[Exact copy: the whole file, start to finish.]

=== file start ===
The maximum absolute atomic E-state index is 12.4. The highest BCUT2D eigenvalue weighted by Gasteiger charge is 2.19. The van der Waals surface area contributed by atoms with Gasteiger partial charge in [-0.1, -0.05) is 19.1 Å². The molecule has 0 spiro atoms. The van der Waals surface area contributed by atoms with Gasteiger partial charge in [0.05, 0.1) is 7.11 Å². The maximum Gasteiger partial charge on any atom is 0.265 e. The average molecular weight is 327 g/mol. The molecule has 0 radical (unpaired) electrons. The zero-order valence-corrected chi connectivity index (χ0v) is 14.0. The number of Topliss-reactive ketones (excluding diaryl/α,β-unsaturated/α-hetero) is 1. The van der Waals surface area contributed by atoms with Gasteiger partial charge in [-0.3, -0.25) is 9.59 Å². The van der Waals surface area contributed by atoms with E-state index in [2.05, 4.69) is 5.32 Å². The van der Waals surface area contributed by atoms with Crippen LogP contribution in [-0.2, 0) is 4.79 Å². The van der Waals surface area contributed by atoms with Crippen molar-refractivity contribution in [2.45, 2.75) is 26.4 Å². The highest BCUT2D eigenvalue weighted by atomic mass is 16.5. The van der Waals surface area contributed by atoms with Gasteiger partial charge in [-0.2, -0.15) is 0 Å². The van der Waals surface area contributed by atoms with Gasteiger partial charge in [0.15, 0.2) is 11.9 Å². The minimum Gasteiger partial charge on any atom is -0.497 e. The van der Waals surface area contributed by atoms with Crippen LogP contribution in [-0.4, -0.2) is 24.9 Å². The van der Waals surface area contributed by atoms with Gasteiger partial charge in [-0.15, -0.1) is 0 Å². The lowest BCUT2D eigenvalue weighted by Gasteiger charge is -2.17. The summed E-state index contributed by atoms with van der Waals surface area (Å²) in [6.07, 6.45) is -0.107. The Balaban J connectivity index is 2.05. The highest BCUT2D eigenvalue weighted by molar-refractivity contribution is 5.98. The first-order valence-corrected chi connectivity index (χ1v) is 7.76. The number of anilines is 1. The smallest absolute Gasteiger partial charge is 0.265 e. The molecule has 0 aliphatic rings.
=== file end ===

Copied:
The maximum absolute atomic E-state index is 12.4. The highest BCUT2D eigenvalue weighted by Gasteiger charge is 2.19. The van der Waals surface area contributed by atoms with Gasteiger partial charge in [-0.1, -0.05) is 19.1 Å². The molecule has 0 spiro atoms. The van der Waals surface area contributed by atoms with Gasteiger partial charge in [0.05, 0.1) is 7.11 Å². The maximum Gasteiger partial charge on any atom is 0.265 e. The average molecular weight is 327 g/mol. The molecule has 0 radical (unpaired) electrons. The zero-order valence-corrected chi connectivity index (χ0v) is 14.0. The number of Topliss-reactive ketones (excluding diaryl/α,β-unsaturated/α-hetero) is 1. The van der Waals surface area contributed by atoms with Gasteiger partial charge in [-0.3, -0.25) is 9.59 Å². The van der Waals surface area contributed by atoms with E-state index in [2.05, 4.69) is 5.32 Å². The van der Waals surface area contributed by atoms with Crippen LogP contribution in [-0.2, 0) is 4.79 Å². The van der Waals surface area contributed by atoms with Crippen molar-refractivity contribution in [2.45, 2.75) is 26.4 Å². The highest BCUT2D eigenvalue weighted by atomic mass is 16.5. The van der Waals surface area contributed by atoms with Gasteiger partial charge in [-0.2, -0.15) is 0 Å². The van der Waals surface area contributed by atoms with Gasteiger partial charge in [0.15, 0.2) is 11.9 Å². The minimum Gasteiger partial charge on any atom is -0.497 e. The van der Waals surface area contributed by atoms with Crippen LogP contribution in [-0.4, -0.2) is 24.9 Å². The van der Waals surface area contributed by atoms with Gasteiger partial charge in [-0.15, -0.1) is 0 Å². The lowest BCUT2D eigenvalue weighted by Gasteiger charge is -2.17. The summed E-state index contributed by atoms with van der Waals surface area (Å²) in [6.07, 6.45) is -0.107. The Balaban J connectivity index is 2.05. The highest BCUT2D eigenvalue weighted by molar-refractivity contribution is 5.98. The first-order valence-corrected chi connectivity index (χ1v) is 7.76. The number of anilines is 1. The smallest absolute Gasteiger partial charge is 0.265 e. The molecule has 0 aliphatic rings.